An optional display interface 330 may permit information from the bus 300 to be displayed on the display 335 in audio, visual, graphic or alphanumeric format. Communication with external devices may occur using various communication ports 340. An exemplary communication port 340 may be attached to a communications network, such as the Internet or an intranet.
The hardware may also include an interface 345 which allows for receipt of data from input devices such as a keyboard 350 or other input device 355 such as a mouse, a joystick, a touch screen, a remote control, a pointing device, a video input device and/or an audio input device.
An embedded system, such as a sub-system within a xerographic apparatus, may optionally be used to perform one, some or all of the operations described herein. Likewise, a multiprocessor system may optionally be used to perform one, some or all of the operations described herein.
It will be appreciated that various of the above-disclosed and other features and functions, or alternatives thereof, may be desirably combined into many other different systems or applications. Also that various presently unforeseen or unanticipated alternatives, modifications, variations or improvements therein may be subsequently made by those skilled in the art which are also intended to be encompassed by the following claims.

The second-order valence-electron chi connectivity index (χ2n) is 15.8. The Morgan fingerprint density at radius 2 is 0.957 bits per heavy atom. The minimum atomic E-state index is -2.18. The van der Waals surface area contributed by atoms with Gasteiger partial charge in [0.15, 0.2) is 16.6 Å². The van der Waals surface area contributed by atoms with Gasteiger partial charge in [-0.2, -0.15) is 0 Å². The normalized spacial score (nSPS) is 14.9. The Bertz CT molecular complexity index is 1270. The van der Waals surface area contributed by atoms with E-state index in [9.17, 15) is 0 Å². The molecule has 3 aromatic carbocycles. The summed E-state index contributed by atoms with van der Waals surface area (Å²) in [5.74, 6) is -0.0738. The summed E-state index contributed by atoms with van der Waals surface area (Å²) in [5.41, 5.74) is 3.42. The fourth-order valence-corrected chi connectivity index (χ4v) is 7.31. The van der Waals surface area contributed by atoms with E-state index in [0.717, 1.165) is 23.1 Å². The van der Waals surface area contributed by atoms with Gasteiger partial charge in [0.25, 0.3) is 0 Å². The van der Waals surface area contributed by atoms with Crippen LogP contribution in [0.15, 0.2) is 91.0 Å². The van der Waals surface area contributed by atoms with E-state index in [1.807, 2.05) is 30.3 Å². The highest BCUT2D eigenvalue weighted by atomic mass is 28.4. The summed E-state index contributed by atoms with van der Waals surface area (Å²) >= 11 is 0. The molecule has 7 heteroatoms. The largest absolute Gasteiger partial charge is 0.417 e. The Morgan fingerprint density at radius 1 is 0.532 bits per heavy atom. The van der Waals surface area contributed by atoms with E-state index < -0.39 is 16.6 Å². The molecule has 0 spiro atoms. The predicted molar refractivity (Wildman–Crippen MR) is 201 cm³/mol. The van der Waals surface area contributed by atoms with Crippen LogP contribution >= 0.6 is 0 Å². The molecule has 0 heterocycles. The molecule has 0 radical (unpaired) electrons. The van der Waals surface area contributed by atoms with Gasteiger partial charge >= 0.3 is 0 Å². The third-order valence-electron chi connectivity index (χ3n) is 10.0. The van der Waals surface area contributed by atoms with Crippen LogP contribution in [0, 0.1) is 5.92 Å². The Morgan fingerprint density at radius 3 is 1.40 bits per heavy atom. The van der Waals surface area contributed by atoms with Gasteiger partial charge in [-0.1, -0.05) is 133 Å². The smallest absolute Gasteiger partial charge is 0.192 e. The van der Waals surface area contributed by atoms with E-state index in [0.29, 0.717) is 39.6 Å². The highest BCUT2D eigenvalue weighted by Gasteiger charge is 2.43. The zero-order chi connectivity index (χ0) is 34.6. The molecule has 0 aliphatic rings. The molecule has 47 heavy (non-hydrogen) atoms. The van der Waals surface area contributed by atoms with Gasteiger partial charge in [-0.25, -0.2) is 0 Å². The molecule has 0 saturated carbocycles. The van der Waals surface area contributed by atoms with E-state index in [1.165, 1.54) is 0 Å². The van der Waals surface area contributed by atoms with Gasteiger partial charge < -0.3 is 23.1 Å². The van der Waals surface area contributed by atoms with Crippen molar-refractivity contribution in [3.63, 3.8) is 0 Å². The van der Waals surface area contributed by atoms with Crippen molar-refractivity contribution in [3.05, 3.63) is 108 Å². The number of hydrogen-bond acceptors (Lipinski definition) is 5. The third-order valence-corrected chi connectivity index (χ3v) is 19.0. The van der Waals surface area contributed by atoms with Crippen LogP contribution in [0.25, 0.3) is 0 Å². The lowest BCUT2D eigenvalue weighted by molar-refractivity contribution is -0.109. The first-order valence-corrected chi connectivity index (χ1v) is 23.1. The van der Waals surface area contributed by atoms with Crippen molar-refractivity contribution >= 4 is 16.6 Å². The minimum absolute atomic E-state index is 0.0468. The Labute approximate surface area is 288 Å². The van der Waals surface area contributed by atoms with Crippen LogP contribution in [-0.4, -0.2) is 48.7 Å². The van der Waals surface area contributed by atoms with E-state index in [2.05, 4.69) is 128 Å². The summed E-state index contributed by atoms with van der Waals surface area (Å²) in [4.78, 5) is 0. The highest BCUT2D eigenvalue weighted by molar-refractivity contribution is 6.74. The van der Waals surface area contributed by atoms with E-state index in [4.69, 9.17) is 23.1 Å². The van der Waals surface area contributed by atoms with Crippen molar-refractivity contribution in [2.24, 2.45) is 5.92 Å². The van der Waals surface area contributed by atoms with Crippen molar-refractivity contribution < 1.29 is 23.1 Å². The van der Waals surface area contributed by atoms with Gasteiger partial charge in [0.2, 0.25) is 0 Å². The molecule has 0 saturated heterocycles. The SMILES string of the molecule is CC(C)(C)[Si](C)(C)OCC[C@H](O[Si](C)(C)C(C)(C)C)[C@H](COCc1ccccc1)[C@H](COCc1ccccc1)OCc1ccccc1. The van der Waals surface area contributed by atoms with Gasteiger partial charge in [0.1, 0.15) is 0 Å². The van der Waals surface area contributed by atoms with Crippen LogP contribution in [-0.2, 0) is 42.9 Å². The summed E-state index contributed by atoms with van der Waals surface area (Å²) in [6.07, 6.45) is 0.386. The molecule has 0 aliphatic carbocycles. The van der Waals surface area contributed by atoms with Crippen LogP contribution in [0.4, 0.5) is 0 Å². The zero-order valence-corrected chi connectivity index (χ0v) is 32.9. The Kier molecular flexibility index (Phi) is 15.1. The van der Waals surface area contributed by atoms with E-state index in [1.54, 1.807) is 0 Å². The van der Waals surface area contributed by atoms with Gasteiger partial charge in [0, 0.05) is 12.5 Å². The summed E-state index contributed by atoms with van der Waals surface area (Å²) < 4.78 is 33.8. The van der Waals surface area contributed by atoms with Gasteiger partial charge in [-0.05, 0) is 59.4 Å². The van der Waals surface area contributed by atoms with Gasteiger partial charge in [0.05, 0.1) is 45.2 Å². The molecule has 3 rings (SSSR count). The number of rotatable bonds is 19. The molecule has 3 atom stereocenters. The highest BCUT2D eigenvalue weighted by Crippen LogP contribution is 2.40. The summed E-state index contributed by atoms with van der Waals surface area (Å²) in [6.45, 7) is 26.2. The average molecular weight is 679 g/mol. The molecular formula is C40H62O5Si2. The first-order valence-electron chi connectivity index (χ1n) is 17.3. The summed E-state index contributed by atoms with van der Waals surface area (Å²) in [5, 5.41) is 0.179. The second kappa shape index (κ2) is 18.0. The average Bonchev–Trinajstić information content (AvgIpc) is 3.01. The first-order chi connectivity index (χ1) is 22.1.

Claims (18)

What is claimed is:
1. An inventory management system for forecasting demand in a print production environment, the system comprising:
a computing device; and
a computer-readable storage medium in communication with the computing device, the computer-readable storage medium comprising one or more programming instructions for:
updating a predictive model, by a computing device, with intervention information that is outside of the predictive model, wherein the intervention information comprises an anticipated demand value and a confidence value associated with the anticipated demand value, wherein the predictive model is associated with a demand distribution of a print-related service in a print production environment,